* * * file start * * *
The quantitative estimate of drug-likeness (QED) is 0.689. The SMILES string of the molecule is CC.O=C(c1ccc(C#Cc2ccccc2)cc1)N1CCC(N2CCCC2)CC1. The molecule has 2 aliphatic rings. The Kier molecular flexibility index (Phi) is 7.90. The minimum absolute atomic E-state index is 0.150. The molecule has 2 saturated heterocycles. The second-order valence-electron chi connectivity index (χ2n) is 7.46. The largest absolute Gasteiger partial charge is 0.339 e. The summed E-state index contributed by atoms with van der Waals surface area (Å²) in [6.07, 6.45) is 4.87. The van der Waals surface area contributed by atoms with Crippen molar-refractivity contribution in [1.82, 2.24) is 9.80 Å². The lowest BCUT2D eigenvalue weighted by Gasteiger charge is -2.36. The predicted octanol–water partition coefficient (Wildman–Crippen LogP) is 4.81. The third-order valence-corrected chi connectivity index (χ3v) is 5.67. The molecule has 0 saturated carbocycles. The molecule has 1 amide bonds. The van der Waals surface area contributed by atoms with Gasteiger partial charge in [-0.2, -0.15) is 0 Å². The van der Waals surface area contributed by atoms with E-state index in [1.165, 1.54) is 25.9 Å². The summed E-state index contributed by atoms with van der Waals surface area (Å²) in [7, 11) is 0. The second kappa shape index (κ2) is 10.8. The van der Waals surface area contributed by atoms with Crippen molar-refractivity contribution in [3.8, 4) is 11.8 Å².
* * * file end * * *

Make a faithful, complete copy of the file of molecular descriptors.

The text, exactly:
The quantitative estimate of drug-likeness (QED) is 0.689. The SMILES string of the molecule is CC.O=C(c1ccc(C#Cc2ccccc2)cc1)N1CCC(N2CCCC2)CC1. The molecule has 2 aliphatic rings. The Kier molecular flexibility index (Phi) is 7.90. The minimum absolute atomic E-state index is 0.150. The molecule has 2 saturated heterocycles. The second-order valence-electron chi connectivity index (χ2n) is 7.46. The largest absolute Gasteiger partial charge is 0.339 e. The summed E-state index contributed by atoms with van der Waals surface area (Å²) in [6.07, 6.45) is 4.87. The van der Waals surface area contributed by atoms with Crippen molar-refractivity contribution in [1.82, 2.24) is 9.80 Å². The lowest BCUT2D eigenvalue weighted by Gasteiger charge is -2.36. The predicted octanol–water partition coefficient (Wildman–Crippen LogP) is 4.81. The third-order valence-corrected chi connectivity index (χ3v) is 5.67. The molecule has 0 saturated carbocycles. The molecule has 1 amide bonds. The van der Waals surface area contributed by atoms with Gasteiger partial charge in [-0.2, -0.15) is 0 Å². The van der Waals surface area contributed by atoms with E-state index in [1.165, 1.54) is 25.9 Å². The summed E-state index contributed by atoms with van der Waals surface area (Å²) in [7, 11) is 0. The second kappa shape index (κ2) is 10.8. The van der Waals surface area contributed by atoms with Crippen molar-refractivity contribution in [3.8, 4) is 11.8 Å².